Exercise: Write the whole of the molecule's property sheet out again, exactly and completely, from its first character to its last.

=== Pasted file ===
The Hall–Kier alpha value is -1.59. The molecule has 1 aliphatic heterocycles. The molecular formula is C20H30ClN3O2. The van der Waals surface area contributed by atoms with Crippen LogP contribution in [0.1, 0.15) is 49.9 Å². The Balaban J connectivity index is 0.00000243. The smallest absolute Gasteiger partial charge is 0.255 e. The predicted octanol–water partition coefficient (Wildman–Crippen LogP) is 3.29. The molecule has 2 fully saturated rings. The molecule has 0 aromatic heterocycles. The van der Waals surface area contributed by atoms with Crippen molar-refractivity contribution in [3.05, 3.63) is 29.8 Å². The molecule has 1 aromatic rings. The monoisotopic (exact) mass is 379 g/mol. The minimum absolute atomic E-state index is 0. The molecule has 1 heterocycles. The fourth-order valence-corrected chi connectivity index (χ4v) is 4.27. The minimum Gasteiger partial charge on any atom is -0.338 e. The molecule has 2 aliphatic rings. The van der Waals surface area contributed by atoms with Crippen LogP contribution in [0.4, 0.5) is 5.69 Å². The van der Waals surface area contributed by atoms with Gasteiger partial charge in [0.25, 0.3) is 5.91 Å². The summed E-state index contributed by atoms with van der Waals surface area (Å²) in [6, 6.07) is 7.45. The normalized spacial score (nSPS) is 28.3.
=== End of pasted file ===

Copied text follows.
The Hall–Kier alpha value is -1.59. The molecule has 1 aliphatic heterocycles. The molecular formula is C20H30ClN3O2. The van der Waals surface area contributed by atoms with Crippen LogP contribution in [0.1, 0.15) is 49.9 Å². The Balaban J connectivity index is 0.00000243. The smallest absolute Gasteiger partial charge is 0.255 e. The predicted octanol–water partition coefficient (Wildman–Crippen LogP) is 3.29. The molecule has 2 fully saturated rings. The molecule has 0 aromatic heterocycles. The van der Waals surface area contributed by atoms with Crippen molar-refractivity contribution in [3.05, 3.63) is 29.8 Å². The molecule has 1 aromatic rings. The monoisotopic (exact) mass is 379 g/mol. The minimum absolute atomic E-state index is 0. The molecule has 1 heterocycles. The fourth-order valence-corrected chi connectivity index (χ4v) is 4.27. The minimum Gasteiger partial charge on any atom is -0.338 e. The molecule has 2 aliphatic rings. The van der Waals surface area contributed by atoms with Crippen LogP contribution in [0.4, 0.5) is 5.69 Å². The van der Waals surface area contributed by atoms with Gasteiger partial charge in [0.25, 0.3) is 5.91 Å². The summed E-state index contributed by atoms with van der Waals surface area (Å²) in [6, 6.07) is 7.45. The normalized spacial score (nSPS) is 28.3.